Batch reactor and a system for measuring the volume of CH4 resulting from the fermentation. Sodium acetate (or vinegar!) as reference feedstock

Efficacy of additives (probiotics, enzymes, etc.)

Very high. Additives are in general very expensive, but the sellers often hyped their efficacy and the results are not worth the cost.  The Author has even found cases of additives with undesired effects, like increasing the total quantity of biogas produced, but lowering its CH4 content.

Batch reactors and a system for measuring the volume of CH4 resulting from the fermentation. One set untreated (control) and the other set with the product or sample.

Small scale simulation

Very high, but tests are expensive and time-consuming. During the start of a plant, simulating in advance the heating curve of the digester allows saving fuel oil. During steady-state operation, small scale tests allow optimizing the operational strategies.

A kit of continuous laboratory reactors (CSRT), a system for measuring the net CH4 flow and logging data.

A small laboratory, like the one depicted in photo 2, allows full and accurate control of the biological process in real-time. Self-management of the biological process saves the cost of third parties’ services, useless additives, and unforeseen disruptions. Checking the quality of the feedstock prevents buying adulterated biomass.

Like any other technique, optimizing the anaerobic digestion process with data from on-site biological tests requires some training of the personnel, perseverance, and attention during the test preparation. In general, 8 hours of theoretical training and some laboratory practice are enough to learn how to measure the BMP or the biological activity.

According to the Author’s experience in Italy and Spain, the investment in a mini-laboratory is in the range 7.000 € -16.000 €, reaching up to 25.000 € for a full laboratory like the one shown in photo 2. In the case of a biogas plant with 1 MW electric power, such an investment represents less than 0,5% of the total construction cost but allows consistent savings in management and biomass purchase. It usually pays back in less than one year.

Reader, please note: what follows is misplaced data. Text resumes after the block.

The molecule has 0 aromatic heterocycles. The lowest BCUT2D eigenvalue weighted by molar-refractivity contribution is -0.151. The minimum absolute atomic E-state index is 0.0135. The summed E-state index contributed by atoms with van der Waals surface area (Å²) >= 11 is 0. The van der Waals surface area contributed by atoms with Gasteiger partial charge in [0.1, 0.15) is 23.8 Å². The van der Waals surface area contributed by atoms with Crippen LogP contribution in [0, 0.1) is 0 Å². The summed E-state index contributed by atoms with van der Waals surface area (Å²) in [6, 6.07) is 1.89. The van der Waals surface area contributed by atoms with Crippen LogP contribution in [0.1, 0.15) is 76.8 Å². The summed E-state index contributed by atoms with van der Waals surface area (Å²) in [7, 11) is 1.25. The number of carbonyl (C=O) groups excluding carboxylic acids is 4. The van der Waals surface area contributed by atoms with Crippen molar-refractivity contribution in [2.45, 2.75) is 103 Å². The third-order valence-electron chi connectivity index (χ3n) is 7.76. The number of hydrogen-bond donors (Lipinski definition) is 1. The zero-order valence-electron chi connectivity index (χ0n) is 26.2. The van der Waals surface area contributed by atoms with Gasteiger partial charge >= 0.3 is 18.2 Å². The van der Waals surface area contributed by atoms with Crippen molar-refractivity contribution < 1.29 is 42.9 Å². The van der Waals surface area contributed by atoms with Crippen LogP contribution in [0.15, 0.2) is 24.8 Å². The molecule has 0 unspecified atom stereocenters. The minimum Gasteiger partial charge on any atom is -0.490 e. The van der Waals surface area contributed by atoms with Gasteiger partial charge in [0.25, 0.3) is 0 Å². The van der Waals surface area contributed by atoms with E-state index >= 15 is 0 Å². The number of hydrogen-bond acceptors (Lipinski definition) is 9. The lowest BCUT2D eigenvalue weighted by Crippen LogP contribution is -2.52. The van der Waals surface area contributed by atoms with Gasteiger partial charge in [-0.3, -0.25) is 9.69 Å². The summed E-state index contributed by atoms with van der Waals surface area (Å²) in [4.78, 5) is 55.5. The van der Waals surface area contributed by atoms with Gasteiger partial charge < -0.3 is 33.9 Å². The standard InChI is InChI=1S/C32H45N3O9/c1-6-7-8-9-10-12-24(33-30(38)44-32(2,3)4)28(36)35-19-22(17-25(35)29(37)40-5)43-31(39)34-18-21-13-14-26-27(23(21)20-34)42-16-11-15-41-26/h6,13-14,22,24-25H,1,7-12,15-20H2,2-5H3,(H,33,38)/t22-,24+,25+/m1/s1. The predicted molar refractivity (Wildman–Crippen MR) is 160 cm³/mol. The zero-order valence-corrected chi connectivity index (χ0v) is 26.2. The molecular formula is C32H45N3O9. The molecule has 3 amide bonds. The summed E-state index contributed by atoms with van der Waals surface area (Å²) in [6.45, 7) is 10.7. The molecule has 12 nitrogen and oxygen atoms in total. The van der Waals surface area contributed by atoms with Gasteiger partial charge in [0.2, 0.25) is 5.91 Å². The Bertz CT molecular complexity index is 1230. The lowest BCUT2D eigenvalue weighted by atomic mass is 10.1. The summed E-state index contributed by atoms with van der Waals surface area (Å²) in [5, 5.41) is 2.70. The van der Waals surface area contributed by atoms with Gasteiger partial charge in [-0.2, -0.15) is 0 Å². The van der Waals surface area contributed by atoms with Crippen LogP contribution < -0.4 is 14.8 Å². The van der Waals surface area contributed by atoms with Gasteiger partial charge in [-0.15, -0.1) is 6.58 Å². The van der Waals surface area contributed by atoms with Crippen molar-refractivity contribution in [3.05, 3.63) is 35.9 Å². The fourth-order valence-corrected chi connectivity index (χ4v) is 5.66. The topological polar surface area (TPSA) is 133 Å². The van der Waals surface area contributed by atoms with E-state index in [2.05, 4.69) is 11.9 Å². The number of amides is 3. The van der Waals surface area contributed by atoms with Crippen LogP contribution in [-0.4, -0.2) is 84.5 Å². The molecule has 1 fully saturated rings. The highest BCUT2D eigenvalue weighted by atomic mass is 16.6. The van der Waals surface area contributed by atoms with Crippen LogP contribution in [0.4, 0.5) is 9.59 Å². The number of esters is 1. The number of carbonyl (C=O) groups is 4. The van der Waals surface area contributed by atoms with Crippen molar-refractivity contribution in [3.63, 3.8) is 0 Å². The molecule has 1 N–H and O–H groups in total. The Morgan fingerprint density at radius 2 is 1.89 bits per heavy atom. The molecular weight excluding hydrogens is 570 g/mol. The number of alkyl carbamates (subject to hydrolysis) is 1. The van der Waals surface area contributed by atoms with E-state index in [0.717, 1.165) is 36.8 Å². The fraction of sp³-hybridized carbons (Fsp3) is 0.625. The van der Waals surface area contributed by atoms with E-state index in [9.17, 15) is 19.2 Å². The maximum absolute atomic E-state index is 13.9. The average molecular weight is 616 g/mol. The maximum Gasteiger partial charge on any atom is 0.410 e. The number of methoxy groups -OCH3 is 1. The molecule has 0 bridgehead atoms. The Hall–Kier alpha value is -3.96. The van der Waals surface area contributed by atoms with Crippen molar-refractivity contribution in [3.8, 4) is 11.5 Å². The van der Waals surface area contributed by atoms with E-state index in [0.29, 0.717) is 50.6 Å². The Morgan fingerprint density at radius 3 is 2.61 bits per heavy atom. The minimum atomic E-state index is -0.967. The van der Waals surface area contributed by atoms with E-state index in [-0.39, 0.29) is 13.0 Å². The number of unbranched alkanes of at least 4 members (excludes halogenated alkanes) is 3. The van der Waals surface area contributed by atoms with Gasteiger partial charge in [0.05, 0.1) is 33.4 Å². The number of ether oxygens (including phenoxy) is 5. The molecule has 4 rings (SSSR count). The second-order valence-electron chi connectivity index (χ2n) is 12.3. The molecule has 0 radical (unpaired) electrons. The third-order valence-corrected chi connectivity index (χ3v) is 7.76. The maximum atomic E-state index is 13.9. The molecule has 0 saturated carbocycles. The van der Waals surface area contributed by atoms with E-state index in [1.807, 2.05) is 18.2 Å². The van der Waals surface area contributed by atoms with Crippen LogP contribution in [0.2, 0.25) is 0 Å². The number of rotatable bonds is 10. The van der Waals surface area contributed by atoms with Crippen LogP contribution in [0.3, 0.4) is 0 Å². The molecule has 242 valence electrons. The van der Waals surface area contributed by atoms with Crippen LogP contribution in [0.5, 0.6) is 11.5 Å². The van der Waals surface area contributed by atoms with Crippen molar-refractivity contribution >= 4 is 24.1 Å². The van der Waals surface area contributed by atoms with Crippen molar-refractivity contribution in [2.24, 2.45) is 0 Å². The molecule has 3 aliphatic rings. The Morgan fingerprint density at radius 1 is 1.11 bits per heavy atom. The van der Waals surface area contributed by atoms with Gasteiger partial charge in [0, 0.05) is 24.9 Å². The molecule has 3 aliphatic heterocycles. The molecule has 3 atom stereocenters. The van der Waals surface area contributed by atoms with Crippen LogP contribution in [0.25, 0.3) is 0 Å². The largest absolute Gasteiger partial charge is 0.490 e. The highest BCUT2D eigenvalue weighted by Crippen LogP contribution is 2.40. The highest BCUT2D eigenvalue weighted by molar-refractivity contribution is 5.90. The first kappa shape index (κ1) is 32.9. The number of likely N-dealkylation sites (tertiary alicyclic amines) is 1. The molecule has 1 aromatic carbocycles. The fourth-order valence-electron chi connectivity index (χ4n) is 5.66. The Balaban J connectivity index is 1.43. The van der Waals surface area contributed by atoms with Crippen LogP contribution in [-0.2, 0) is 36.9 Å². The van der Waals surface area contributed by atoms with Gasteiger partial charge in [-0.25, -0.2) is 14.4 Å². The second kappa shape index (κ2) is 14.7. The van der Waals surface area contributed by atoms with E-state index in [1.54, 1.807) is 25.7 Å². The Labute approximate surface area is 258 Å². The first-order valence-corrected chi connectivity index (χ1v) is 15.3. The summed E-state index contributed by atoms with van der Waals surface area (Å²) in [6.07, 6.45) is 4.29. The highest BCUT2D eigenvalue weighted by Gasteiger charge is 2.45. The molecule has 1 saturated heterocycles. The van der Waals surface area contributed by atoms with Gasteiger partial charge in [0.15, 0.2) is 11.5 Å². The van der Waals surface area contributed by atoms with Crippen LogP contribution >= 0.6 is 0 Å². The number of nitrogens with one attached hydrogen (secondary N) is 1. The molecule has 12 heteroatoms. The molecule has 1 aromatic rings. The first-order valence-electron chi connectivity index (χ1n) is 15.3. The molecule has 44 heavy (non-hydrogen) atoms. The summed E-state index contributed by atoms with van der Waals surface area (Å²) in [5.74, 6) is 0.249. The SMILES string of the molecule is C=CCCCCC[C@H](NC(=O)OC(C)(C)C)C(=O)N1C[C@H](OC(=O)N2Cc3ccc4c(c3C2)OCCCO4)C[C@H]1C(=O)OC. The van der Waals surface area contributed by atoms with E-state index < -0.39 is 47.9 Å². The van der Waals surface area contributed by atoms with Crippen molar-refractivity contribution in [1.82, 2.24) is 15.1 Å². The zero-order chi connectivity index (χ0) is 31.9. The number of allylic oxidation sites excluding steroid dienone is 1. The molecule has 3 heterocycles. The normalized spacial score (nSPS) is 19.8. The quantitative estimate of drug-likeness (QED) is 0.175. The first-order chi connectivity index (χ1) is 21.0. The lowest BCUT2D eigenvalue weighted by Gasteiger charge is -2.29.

References
[1] Mario A. Rosato, Managing Biogas Plants, a practical guide, chapter 6. CRC Press , August 22, 2017 
ISBN 9781138626614 – CAT# K31875.

[2] Mario A. Rosato, Quick restart of a biogas plant and micronutrients cost optimization

[3] Mario A. Rosato, Re-dimensioning the importance of the VFA/TA (FOS/TAC) method

Photo 1: Low-cost instrument for the self- management of the anaerobic digestion process: twin batch reactor, CO2 trap, flow meter with real-time normalization of the CH4 volume, manual reading and data processing.

Photo 2: Complete on-site laboratory: fully automatic BMP measurement instrument (15 batch reactors, CO2 traps, real-time normalization of the CH4 volume, datalogging in Excel format, and Internet connectivity), muffle oven, moisture analyser, and spectrophotometer.

Photos by the Author.

One thought on “Self-management of the anaerobic digestion process

  1. Dry anaerobic digestion requires minimal feedstock processing and no water addition prior to digestion. However, in addition to oil water separation, the pretreatment stage must provide mechanisms to remove water. Mechanical turnover is required inside the digester to ensure uniform fermentation and maintain the digestion pile temperature. Dry digesters are biologically self-heated through the air system and recirculation of the liquid percolating through the material. The liquid percolating in dry digesters contains the necessary biological constituents and proper pH balance to maintain good digestion conditions. Since air is used in the system, the quality of biogas is not as good as that from the wet anaerobic digestion.